It’s a journey that quite literally reaches to the ends of the universe, and you’ll leave breathless, with your head spinning. There’s filmmaking ambition here that rivals anything with a big budget you’ll see this year, or any other.

Cooper (Mathew McConaughey) comforts his daughter in InterstellarInterstellar might be the ultimate manifestation of Christopher Nolan: his qualities as a filmmaker, his unique fascinations, his favorite themes, his flaws. All of the little parts that combine to create his signature style can be found here, and he indulges in each and every one of them: a walloping, all-consuming Hans Zimmer score; jaw-dropping IMAX cinematography; an almost purely expository elderly father figure played by Michael Caine; bladder-busting running time; plot holes that will anger film fans; worm hole holes that will anger Neil DeGrasse Tyson; and an ending that will satisfy some, disappoint others, and confuse everybody. Some of these are one-of-a-kind pros, others frustrating cons, but they all form a wholly distinct (though aided by some influences) whole.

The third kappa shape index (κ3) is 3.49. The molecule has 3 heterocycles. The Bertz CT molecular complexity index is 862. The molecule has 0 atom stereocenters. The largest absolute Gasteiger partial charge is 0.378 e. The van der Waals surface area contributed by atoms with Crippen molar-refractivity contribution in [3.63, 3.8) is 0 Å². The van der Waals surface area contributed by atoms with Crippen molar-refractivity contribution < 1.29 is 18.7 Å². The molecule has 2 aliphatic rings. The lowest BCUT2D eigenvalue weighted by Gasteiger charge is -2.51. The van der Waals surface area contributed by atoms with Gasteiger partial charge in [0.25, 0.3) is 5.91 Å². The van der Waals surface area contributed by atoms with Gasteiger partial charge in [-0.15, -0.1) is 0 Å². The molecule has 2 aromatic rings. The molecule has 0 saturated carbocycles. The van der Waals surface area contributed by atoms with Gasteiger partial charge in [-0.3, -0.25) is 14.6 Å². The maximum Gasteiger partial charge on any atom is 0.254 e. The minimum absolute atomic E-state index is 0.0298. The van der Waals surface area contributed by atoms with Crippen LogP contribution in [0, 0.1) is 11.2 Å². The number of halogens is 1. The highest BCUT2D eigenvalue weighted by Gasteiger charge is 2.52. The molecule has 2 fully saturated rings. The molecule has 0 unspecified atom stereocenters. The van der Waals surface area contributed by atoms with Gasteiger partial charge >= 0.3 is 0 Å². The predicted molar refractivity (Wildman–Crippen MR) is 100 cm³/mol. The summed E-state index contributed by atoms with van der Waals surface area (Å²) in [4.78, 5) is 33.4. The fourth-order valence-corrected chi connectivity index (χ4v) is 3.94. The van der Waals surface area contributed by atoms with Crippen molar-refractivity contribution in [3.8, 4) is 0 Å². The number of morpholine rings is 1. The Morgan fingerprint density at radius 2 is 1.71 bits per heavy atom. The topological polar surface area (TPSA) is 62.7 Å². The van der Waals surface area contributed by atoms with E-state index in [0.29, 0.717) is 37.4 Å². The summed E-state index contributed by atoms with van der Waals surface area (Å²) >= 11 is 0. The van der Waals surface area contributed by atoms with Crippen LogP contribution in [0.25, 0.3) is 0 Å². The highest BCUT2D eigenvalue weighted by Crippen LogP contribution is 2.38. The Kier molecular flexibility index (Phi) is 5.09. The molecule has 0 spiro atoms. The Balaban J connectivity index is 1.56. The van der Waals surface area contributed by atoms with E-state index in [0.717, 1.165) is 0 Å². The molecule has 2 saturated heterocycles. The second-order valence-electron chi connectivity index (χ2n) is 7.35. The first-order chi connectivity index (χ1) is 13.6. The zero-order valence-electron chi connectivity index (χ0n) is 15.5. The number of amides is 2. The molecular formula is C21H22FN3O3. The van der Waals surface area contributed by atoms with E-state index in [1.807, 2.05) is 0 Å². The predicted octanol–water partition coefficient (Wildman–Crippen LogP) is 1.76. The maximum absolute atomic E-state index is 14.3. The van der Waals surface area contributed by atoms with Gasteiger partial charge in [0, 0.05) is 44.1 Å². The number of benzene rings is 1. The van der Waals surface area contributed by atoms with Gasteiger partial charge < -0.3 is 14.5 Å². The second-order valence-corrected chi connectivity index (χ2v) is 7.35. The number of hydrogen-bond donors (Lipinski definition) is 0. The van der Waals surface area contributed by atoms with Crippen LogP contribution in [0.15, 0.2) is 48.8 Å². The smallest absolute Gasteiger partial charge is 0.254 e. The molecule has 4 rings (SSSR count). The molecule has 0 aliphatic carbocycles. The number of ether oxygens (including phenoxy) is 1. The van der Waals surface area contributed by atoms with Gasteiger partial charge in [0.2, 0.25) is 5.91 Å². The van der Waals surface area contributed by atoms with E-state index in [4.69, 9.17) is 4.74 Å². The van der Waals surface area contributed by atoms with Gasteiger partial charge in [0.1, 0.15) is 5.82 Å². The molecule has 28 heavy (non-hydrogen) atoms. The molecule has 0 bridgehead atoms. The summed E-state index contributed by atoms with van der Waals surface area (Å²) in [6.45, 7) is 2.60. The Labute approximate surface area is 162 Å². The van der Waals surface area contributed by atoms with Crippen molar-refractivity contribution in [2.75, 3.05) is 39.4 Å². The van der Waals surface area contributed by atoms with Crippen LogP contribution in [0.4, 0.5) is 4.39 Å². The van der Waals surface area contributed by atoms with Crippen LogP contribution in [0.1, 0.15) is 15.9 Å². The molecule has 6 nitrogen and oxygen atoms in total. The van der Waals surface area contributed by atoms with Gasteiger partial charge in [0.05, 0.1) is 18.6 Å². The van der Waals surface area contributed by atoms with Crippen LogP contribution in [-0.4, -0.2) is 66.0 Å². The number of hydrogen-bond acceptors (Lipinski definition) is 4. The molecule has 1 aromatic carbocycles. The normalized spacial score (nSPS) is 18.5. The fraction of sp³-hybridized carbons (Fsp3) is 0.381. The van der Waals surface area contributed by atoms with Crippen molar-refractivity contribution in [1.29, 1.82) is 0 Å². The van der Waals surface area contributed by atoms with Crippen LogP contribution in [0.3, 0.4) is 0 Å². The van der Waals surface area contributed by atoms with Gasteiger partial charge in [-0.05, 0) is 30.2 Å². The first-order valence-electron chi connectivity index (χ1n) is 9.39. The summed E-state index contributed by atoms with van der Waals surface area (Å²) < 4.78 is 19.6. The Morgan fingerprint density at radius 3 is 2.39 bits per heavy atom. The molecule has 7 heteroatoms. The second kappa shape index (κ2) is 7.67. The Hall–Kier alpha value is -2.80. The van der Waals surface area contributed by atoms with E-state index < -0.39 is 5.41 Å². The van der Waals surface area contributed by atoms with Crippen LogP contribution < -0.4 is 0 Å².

Classifying Christopher Nolan is a tough thing to do. Is he an exacting, flawless technician or an old-fashioned storyteller? Do his special effects-laden films make him another CGI-hack or does his love of film over digital make him a nostalgic man of the past? Is he a boundary-pushing innovator or a tireless recycler of better films? Does his heart lie in the expensive, expansive Hollywood productions he devotes himself to, or the microscopic indie films he began with? The answer is not a yes or no; what makes Nolan himself, after all, may be his spot as the enigmatic conundrum. One interesting analogy can be found in Interstellar’s pre-production phase, when Nolan took over the project from Steven Spielberg. That act could easily be read as a metaphor for Spielberg passing down the torch to Nolan, allowing him to join the exceptional and highly coveted ranks of Hollywood directors who use big-budgets to make original, personal projects. It’s a torch that few other directors have held (think of Nolan favorites like Hitchcok, Kubrick, David Lean) as Nolan has respectfully acknowledged. In his own words: “I think that Hollywood has always had and will always have tension between the desire to do something original and fresh, and the fear of alienating an audience and the commerce of it all. When you look at big budgets, it’s rare that filmmakers get the opportunity to pursue their passion and do something original, so when I get the chance, as I have a couple of times, I really get the chance to use that opportunity because it’s an opportunity that a lot of other filmmakers would kill for.”